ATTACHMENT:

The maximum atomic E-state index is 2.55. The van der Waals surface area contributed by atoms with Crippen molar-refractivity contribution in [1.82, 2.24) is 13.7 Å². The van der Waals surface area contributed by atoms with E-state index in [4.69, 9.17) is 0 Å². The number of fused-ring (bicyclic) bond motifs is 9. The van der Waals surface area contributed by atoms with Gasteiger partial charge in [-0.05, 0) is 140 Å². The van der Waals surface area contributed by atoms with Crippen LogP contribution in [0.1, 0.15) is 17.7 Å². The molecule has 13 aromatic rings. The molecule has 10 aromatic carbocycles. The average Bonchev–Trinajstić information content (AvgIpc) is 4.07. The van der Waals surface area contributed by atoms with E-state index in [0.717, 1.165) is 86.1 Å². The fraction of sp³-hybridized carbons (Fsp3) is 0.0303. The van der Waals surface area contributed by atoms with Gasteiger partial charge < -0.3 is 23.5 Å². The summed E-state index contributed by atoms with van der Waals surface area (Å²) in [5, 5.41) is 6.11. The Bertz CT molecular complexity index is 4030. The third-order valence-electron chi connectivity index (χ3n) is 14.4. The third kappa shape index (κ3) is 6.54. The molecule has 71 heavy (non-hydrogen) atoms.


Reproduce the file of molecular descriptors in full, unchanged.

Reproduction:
The maximum atomic E-state index is 2.55. The van der Waals surface area contributed by atoms with Crippen molar-refractivity contribution in [1.82, 2.24) is 13.7 Å². The van der Waals surface area contributed by atoms with E-state index in [4.69, 9.17) is 0 Å². The number of fused-ring (bicyclic) bond motifs is 9. The van der Waals surface area contributed by atoms with Gasteiger partial charge in [-0.05, 0) is 140 Å². The van der Waals surface area contributed by atoms with Crippen LogP contribution in [0.1, 0.15) is 17.7 Å². The molecule has 13 aromatic rings. The molecule has 10 aromatic carbocycles. The average Bonchev–Trinajstić information content (AvgIpc) is 4.07. The van der Waals surface area contributed by atoms with E-state index in [0.717, 1.165) is 86.1 Å². The fraction of sp³-hybridized carbons (Fsp3) is 0.0303. The van der Waals surface area contributed by atoms with Gasteiger partial charge < -0.3 is 23.5 Å². The summed E-state index contributed by atoms with van der Waals surface area (Å²) in [5, 5.41) is 6.11. The Bertz CT molecular complexity index is 4030. The third-order valence-electron chi connectivity index (χ3n) is 14.4. The third kappa shape index (κ3) is 6.54. The molecule has 71 heavy (non-hydrogen) atoms.